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$1.5 million awarded to seminaries to include science in their curricula

$1.5 million awarded to seminaries to include science in their curricula

The Washington Post reports that the American Association for the Advancement of Science has awarded grants to seminaries across the United States to fund efforts to bridge science and faith.

“Many (religious leaders) don’t get a lot of science in their training and yet they become the authority figures that many people in society look up to for advice for all kinds of things, including issues related to science and technology,” said Jennifer Wiseman, director of the AAAS Dialogue on Science, Ethics and Religion.”

None of the ten Episcopal seminaries are receiving grants, but it would interesting to know how future Episcopal clergy are being formed regarding this issue (if at all).


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Kyle Matthew Oliver

At VTS, several professors routinely incorporate lessons from the science and theology conversation. I was encouraged to pursue a thesis in this area, inspired by our time with distinguished visiting scholar Keith Ward. The thesis was advised by Dean Markham and read by Professor Ward. I felt very well supported and resourced in this area of study.

Bob Manning

This sort of formation does happen at at least one of our Episcopal seminaries (which also happens to provide a university-based ecumenical experience as well, for the record). Through its affiliation with Yale Divinity School and Yale University, Berkeley Divinity School at Yale allows (and encourages) its seminarians to take courses in the other graduate and professional schools at Yale. The Divinity School offers joint degree programs with many of the other professional schools, including the School of Forestry and Environmental Studies and the School of Nursing. It’s also worth noting that Berkeley was instrumental in securing the funding for the new H. Boone and Violet M. Porter Chair in Religion and Environmental Stewardship, which is jointly appointed by the Divinity School and the School of Forestry.

One of the classes I took my senior year of seminary was focused on issues surrounding globalization and was jointly taught by faculty of the Divinity School, Law School, School of Forestry, School of Management, and Graduate School of Arts and Sciences. It focused, among other things, on the way that globalization has contributes to climate change.

Even though no Episcopal seminaries received the AAS grant, the sort of formation it encourages is happening at our seminaries. It’s always good to remember that there is an Episcopal seminary affiliated with a major research university (and, at a time when two of our other seminaries are in crisis, it is helpful to remember that Berkeley’s affiliation with Yale also arose out of a time of crisis, when the trustees were advised by the House of Bishops to find a way to quietly shut down the seminary).

Josh Rodriguez

Donald Schell

Thanks to the Templeton Foundation for this contribution to all of us. I was very glad to have had four years of lab science as an undergraduate and a good taste of philosophy of science. In seminary (1968-1971) at Princeton and then at General, so many of us would default to a crude contrast of “scientific certainties” and “scientific knowledge” with the seemingly whimsical or arbitirary choice we made for faith. The lack of real understanding of science and theology as different forms of inquiry and little real appreciation for the tradition of natural theology – putting it unduly simply, the habit of asking how we talk of God with an ear to what we know provisionally about ourselves and the world we inhabit, prepared us to be tongue-tied apologists. In the forty plus years since, we’ve not been well prepared to address the Religious Right and have let them successfully command media attention to brand creation “vs.” evolution, homophobia, denial of global warming and more as “Christian” counters to godless science. If we’ve got ears to listen and an apologetic stance that’s unafraid of learning emerging truth from other fields, there are amazingly important conversations happening for theology and faith in ecology, neuroscience, cosmology, particle physics and more.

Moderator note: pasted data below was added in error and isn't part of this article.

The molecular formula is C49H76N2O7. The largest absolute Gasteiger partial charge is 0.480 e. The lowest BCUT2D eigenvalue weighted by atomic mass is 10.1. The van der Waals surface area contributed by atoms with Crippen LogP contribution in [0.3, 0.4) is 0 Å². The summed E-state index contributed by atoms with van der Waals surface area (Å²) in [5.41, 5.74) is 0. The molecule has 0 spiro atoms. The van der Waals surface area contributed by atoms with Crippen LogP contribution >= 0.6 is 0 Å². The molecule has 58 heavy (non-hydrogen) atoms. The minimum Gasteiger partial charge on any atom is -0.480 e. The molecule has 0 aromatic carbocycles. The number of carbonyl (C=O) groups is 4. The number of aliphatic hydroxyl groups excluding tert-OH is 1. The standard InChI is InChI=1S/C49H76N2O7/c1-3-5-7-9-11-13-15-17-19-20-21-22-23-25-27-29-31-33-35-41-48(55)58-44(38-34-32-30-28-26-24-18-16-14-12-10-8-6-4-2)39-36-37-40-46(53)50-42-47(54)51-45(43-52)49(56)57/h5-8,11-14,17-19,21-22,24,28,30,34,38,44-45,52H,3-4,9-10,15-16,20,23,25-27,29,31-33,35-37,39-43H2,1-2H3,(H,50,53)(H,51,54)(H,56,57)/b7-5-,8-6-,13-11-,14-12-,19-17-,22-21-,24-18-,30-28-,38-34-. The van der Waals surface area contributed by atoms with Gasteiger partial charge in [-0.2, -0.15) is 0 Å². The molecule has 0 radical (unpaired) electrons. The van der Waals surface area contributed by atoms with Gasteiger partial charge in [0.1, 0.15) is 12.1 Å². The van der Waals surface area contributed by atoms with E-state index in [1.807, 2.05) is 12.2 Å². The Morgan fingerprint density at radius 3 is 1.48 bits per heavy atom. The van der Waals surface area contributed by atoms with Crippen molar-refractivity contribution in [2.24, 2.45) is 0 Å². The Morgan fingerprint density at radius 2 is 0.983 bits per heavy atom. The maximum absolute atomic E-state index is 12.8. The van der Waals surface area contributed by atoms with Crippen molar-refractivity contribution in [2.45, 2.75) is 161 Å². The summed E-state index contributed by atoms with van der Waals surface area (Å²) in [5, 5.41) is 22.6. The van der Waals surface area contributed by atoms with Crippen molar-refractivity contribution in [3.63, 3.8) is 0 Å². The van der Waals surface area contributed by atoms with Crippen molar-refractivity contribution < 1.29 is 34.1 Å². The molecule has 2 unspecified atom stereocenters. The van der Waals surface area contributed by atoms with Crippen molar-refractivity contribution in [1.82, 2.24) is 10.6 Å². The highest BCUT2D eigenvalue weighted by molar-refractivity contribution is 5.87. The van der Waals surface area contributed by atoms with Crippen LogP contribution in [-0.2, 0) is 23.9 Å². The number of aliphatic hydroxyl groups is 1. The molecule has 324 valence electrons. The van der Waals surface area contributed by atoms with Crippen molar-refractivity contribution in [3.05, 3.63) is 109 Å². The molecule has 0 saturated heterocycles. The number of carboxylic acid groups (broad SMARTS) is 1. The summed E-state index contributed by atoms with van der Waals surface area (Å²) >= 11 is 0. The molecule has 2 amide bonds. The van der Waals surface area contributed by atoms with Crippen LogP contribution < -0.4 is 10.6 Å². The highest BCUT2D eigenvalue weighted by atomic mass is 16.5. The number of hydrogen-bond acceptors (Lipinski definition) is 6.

I notice what seminaries are included in the Templeton effort to reach broadly and deeply into Christian thinking –

The selected seminaries represent broad denominational, demographic and geographic diversity, including Regent University School of Divinity, which includes Pentecostal/charismatic theology, and Howard University’s School of Divinity, a predominantly African-American seminary in Washington, D.C. Other participating schools include:

Andover Newton Theological School (Newton Centre, Mass.)

Catholic University of America (Washington, D.C.)

Columbia Theological Seminary (Decatur, Ga.)

Concordia Seminary (St. Louis)

Lutheran Theological Seminary at Gettysburg (Pennsylvania)

Jesuit School of Theology at Santa Clara University (Berkeley, Calif.)

Multnomah Biblical Seminary (Portland, Ore.)

Wake Forest University School of Divinity (Winston-Salem, N.C.)

No, we’re not surprised that our Episcopal Seminaries aren’t there. Our crises at EDS and GTS might discourage investment there. But so could the number of excellent Episcopal Seminarians choosing university based ecumenical seminaries.

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